Monday, March 14, 2011http://en.wikipedia.org/wiki/Sievert
Another reactor cover blows off
Coolant failure now reported in No. 2 unit
Another hydrogen explosion occurred Monday at the earthquake-hit Fukushima No. 1 nuclear power station, this time blowing off the housing of the No. 3 reactor and injuring 11 people. The cooling system at its No. 2 reactor also failed.
Chief Cabinet Secretary Yukio Edano gave assurances that the No. 3 reactor's containment vessel survived the explosion, just like the one at the No. 1 reactor, which blew up its housing on Saturday.
Tokyo Electric Power Co., struggling to cool down all three reactors, said the water level in the No. 2 reactor is still above the fuel rods, but officials are scrambling to prevent a meltdown.
The latest hydrogen explosion came as the government — confronted by the massive rescue and body retrieval operation all along the Tohoku region coast, and the threat of massive power outages in the Kanto region — scrambled to prevent a nuclear meltdown that could be triggered by overheating fuel rods.
Like Saturday's explosion, Monday's 11:01 a.m. blast at the No. 3 reactor spewed smoke from the building and left only sections of the internal frame visible.
The No. 3 reactor's fuel rods heated up, reacted with water and caused the release of hydrogen gas, which accumulated and mixed with oxygen to trigger the blast.
Tepco officials had considered removing all the wall panels to reduce the pressure inside but felt such a move would be too dangerous.
Tepco has been pumping seawater into the three reactors in a desperate bid to cool them down. But the utility had to temporarily suspend the operation after its seawater storage tank ran dry, apparently resulting in the fuel rods heating up.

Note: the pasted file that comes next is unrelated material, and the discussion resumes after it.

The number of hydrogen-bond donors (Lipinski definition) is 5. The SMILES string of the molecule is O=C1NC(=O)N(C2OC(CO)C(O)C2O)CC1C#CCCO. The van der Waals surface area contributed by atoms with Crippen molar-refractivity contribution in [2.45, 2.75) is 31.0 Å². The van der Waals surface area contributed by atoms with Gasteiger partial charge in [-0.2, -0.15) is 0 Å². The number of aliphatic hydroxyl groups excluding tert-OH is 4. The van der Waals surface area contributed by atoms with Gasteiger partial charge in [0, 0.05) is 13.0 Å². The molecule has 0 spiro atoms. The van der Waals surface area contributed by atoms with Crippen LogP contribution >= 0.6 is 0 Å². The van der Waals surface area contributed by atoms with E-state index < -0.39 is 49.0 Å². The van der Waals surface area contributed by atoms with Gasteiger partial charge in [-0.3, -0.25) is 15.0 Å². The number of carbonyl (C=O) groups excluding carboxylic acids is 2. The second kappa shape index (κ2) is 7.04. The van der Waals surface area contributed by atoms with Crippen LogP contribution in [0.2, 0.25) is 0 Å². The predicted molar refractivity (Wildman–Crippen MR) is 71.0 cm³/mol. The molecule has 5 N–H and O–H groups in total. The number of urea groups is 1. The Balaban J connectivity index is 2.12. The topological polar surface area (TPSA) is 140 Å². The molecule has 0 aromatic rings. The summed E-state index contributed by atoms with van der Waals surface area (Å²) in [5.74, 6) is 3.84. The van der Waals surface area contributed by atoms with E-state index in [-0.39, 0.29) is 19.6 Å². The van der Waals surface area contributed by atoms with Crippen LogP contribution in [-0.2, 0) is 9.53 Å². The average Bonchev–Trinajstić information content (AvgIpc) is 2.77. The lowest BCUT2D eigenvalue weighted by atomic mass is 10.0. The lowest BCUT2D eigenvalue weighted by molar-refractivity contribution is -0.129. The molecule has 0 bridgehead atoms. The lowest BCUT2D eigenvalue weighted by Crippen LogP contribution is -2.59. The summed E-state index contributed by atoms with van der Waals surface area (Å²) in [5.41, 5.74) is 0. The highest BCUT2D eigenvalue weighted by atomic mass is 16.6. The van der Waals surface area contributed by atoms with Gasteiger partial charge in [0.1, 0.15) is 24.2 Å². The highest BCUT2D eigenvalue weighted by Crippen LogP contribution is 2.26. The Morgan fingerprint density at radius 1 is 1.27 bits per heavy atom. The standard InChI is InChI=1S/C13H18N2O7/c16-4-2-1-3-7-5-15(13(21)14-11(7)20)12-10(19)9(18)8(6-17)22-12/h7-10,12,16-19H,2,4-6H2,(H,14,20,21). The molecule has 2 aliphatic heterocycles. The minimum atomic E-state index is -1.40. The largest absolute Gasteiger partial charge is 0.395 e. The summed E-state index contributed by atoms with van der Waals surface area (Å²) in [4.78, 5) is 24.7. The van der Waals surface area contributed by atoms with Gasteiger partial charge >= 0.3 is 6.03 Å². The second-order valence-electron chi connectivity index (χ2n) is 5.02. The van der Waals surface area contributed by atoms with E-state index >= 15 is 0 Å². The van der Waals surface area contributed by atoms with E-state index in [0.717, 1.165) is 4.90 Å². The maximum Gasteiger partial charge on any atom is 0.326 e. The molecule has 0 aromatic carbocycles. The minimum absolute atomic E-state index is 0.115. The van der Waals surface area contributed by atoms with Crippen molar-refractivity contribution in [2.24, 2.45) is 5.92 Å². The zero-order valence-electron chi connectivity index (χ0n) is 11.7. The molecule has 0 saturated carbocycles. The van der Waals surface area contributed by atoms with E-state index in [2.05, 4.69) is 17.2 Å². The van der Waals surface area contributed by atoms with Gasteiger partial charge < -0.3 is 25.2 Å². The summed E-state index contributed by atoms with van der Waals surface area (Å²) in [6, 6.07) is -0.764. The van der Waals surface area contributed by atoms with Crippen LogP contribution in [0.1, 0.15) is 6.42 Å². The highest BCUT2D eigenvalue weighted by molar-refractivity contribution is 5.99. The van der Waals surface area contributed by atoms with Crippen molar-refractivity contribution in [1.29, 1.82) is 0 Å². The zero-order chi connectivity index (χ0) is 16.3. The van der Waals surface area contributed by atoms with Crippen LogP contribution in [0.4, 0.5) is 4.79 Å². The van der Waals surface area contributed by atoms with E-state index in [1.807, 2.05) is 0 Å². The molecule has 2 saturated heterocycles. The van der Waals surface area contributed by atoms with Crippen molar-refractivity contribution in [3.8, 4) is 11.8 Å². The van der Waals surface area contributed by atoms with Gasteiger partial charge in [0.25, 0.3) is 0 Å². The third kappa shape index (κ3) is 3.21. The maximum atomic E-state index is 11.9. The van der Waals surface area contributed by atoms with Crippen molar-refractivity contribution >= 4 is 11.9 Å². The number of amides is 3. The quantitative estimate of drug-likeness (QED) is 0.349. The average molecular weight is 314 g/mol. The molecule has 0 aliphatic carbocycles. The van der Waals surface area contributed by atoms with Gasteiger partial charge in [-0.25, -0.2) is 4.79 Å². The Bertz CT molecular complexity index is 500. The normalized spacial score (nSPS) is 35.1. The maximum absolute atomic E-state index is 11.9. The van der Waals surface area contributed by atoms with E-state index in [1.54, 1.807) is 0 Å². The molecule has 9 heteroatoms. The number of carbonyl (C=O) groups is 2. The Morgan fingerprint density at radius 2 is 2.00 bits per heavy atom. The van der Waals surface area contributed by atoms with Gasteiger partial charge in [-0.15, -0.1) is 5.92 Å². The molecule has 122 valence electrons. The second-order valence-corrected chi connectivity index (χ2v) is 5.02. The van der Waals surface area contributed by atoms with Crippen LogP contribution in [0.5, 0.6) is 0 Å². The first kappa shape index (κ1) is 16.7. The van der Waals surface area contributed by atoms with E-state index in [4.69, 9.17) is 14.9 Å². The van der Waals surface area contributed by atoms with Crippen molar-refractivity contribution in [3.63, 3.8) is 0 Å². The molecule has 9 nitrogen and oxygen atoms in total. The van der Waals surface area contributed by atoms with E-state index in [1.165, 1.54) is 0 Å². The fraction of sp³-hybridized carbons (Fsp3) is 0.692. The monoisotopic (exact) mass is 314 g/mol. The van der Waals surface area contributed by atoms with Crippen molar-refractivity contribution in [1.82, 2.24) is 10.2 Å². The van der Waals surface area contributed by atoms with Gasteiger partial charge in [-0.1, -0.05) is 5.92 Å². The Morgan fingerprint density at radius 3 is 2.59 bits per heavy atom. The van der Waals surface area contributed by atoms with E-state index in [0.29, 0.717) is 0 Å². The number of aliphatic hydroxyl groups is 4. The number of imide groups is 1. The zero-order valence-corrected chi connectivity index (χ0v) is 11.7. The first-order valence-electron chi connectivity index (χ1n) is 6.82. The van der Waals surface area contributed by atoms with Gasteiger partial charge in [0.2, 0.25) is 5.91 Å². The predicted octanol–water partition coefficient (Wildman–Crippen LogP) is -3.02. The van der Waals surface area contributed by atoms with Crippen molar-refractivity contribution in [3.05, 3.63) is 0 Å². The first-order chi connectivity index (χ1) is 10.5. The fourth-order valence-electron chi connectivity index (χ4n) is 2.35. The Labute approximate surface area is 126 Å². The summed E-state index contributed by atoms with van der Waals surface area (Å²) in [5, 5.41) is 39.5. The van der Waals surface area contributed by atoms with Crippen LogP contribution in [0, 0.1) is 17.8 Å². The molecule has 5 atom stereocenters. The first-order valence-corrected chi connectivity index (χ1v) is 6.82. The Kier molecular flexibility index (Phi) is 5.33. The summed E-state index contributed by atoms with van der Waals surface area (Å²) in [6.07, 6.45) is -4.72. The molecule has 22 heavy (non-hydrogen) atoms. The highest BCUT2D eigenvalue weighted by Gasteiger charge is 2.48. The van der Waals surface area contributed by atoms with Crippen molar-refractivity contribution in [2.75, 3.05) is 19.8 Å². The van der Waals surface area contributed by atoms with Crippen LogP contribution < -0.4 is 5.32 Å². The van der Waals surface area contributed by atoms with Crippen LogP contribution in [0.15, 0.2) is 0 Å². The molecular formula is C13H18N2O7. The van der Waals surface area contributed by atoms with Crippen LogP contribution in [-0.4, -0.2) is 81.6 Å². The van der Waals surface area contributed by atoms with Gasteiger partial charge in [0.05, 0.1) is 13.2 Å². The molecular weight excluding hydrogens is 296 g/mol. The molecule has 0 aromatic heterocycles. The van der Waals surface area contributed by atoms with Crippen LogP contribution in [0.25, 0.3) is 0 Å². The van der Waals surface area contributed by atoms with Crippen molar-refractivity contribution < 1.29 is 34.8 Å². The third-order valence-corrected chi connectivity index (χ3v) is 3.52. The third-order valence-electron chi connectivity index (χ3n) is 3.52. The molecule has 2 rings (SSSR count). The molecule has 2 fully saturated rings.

The seawater injection stopped at around 1 a.m. due to the water tank shortage but resumed for the No. 3 reactor at 3:20 a.m., according to the nuclear safety agency.
The halt of coolant water injections apparently caused pressure in the reactor container to rise. It also caused radiation at the plant to climb as well, the agency said.
Tepco at one point planned to release radioactive steam from the No. 3 reactor container to depressurize it and ordered workers to vacate the site. But as the pressure later receded, workers resumed operations at the site, according to the agency.
The government had warned that this kind of blast was likely to occur.
Because of the explosion, the government told about 500 residents within a 20-km radius of the plant who were in the process of evacuating to get back indoors for the time being.
"According to the data we have gathered, the reactor container remains sound," Edano told a hastily arranged news conference, adding that radiation levels measured at several locations have not shown a massive leak.
For now, the agency has ruled out widening the evacuation zone.
On Monday, radiation on the plant's premises rose over the benchmark limit of 500 microsieverts per hour at two locations, hitting 751 microsieverts at the first location at 2:20 a.m. and 650 at the second at 2:40 a.m., according to the report.
The hourly amounts are more than half the 1,000 microsieverts people would normally be exposed to in a year.
The maximum level detected so far around the plant was 1,557.5 microsieverts Sunday.
Edano said pressure in the No. 1 reactor container has been stable and seawater injections will resume later.
The Fukushima No. 1 nuclear plant has been shut down since Friday's magnitude 9.0 quake struck northeastern and eastern Japan.
Information from Kyodo added